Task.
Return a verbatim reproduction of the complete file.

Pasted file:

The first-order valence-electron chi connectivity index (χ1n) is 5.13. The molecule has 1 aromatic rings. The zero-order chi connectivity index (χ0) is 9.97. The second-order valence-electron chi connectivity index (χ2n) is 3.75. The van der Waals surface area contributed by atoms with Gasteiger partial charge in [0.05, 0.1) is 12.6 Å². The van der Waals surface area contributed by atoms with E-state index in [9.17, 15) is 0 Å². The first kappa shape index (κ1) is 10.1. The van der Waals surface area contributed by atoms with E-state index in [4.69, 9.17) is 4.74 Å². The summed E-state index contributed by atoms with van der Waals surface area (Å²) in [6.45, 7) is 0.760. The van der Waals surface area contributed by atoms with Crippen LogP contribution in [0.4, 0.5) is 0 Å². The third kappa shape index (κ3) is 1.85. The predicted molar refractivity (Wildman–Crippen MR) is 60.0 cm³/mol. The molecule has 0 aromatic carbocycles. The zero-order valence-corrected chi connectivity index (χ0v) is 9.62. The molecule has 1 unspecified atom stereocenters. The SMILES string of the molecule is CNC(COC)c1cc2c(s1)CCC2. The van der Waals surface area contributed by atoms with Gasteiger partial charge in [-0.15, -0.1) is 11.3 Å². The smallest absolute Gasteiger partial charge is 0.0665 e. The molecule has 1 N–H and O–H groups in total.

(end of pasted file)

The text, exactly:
The first-order valence-electron chi connectivity index (χ1n) is 5.13. The molecule has 1 aromatic rings. The zero-order chi connectivity index (χ0) is 9.97. The second-order valence-electron chi connectivity index (χ2n) is 3.75. The van der Waals surface area contributed by atoms with Gasteiger partial charge in [0.05, 0.1) is 12.6 Å². The van der Waals surface area contributed by atoms with E-state index in [9.17, 15) is 0 Å². The first kappa shape index (κ1) is 10.1. The van der Waals surface area contributed by atoms with E-state index in [4.69, 9.17) is 4.74 Å². The summed E-state index contributed by atoms with van der Waals surface area (Å²) in [6.45, 7) is 0.760. The van der Waals surface area contributed by atoms with Crippen LogP contribution in [0.4, 0.5) is 0 Å². The third kappa shape index (κ3) is 1.85. The predicted molar refractivity (Wildman–Crippen MR) is 60.0 cm³/mol. The molecule has 0 aromatic carbocycles. The zero-order valence-corrected chi connectivity index (χ0v) is 9.62. The molecule has 1 unspecified atom stereocenters. The SMILES string of the molecule is CNC(COC)c1cc2c(s1)CCC2. The van der Waals surface area contributed by atoms with Gasteiger partial charge in [-0.15, -0.1) is 11.3 Å². The smallest absolute Gasteiger partial charge is 0.0665 e. The molecule has 1 N–H and O–H groups in total.